The inquest into the tragic death of former Australian batsman Phillip Hughes has revealed that no one is to blame with the coroner's report saying that it was not the fault of the bowler or the rules of the sport, but was a tragic accident caused by a "miniscule misjudgment" on the part of the batsman.
The 25-year-old former Test batsman lost his life after he was struck by a bouncer from New South Wales pacer Sean Abbott on 25 November, 2014 in a Sheffield Shield match. As Hughes, playing for South Australia, attempted to hook the ball, he was struck on the left side of his neck which caused him to collapse. The left-hander never regained consciousness and died two days later to the shock of the cricketing world.
New South Wales coroner Michael Barnes concluded that Hughes' death was not caused by sledging by the opposing team or by any deficiency in Hughes helmet. He revealed that there had been no malicious intent from New South Wales seamer Sean Abbott who bowled the fatal delivery.
"Of the 23 bouncers bowled that day, 20 were bowled to him. Philip was comfortably dealing with short pitch balls. I conclude they did not contribute to his death. Hughes was dealt with a fatal ball with a high bounce. He could have ducked but such was his competitiveness he wanted to make runs from it. A miniscule misjudgment or slight error of execution caused him to miss the ball which crashed into his neck with fatal consequences", Barnes said, as quoted by the Telegraph.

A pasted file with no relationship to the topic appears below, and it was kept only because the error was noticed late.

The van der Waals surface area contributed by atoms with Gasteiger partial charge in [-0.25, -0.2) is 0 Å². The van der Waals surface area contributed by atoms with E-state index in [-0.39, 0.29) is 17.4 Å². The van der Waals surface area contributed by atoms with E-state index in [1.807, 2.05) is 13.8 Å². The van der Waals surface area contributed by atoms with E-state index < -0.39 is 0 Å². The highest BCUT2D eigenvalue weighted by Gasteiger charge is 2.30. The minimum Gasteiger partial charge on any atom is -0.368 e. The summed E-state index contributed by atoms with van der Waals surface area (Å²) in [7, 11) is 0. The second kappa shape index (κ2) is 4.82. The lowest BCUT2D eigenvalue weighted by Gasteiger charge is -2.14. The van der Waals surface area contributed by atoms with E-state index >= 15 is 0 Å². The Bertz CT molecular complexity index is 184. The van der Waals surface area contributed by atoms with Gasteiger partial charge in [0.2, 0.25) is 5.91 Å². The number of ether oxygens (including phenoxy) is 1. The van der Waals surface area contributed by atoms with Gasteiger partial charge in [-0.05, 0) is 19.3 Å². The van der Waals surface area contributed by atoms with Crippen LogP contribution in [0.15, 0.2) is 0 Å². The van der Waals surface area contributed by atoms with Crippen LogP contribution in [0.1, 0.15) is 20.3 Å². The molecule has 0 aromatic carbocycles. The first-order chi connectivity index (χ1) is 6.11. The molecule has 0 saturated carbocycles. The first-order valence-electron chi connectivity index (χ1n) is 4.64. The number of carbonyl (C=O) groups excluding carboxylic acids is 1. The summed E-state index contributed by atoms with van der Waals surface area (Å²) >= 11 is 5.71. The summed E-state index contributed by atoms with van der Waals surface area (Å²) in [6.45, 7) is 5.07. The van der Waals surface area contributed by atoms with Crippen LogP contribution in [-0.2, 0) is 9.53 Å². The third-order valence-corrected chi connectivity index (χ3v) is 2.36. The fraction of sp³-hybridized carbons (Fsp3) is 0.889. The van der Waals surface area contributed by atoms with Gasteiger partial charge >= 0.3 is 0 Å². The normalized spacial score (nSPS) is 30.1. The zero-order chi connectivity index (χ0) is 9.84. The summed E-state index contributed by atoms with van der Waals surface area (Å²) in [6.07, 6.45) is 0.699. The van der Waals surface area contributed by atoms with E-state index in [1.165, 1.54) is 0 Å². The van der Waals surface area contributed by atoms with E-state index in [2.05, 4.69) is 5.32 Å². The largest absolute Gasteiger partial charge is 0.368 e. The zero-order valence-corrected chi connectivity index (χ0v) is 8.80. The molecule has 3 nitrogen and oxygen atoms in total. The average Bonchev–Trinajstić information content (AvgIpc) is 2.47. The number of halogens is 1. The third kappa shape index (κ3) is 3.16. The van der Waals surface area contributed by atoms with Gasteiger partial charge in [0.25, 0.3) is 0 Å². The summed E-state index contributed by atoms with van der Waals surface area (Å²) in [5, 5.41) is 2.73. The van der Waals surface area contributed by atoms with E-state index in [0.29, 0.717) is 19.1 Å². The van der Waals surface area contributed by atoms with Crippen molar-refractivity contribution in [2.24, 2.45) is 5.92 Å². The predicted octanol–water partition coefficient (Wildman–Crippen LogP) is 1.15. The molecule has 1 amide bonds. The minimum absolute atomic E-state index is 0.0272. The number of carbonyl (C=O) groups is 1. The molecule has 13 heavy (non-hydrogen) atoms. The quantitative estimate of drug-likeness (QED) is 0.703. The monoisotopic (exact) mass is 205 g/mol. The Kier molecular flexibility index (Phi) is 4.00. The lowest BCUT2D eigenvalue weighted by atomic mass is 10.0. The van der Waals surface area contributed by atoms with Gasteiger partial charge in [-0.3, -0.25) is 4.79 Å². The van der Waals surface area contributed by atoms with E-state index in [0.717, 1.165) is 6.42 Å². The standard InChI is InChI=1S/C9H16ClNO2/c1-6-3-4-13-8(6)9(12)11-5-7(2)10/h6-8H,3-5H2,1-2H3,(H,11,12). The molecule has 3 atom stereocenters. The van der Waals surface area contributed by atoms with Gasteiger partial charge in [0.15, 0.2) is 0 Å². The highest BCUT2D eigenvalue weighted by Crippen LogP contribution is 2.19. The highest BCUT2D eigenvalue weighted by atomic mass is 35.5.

Barnes made a plea for players to stop sledging or insulting opponents calling it an "unsavoury practice" which is at odds with the honourable traditions of the game. He added that no modern protective equipment could have saved the batsman's life.
Hughes' family reportedly walked out of the inquest with his father Greg Hughes claiming that ungentlemanly sledging and the failure of the umpire to crack down on short-pitched deliveries were the main reasons for the death of their son.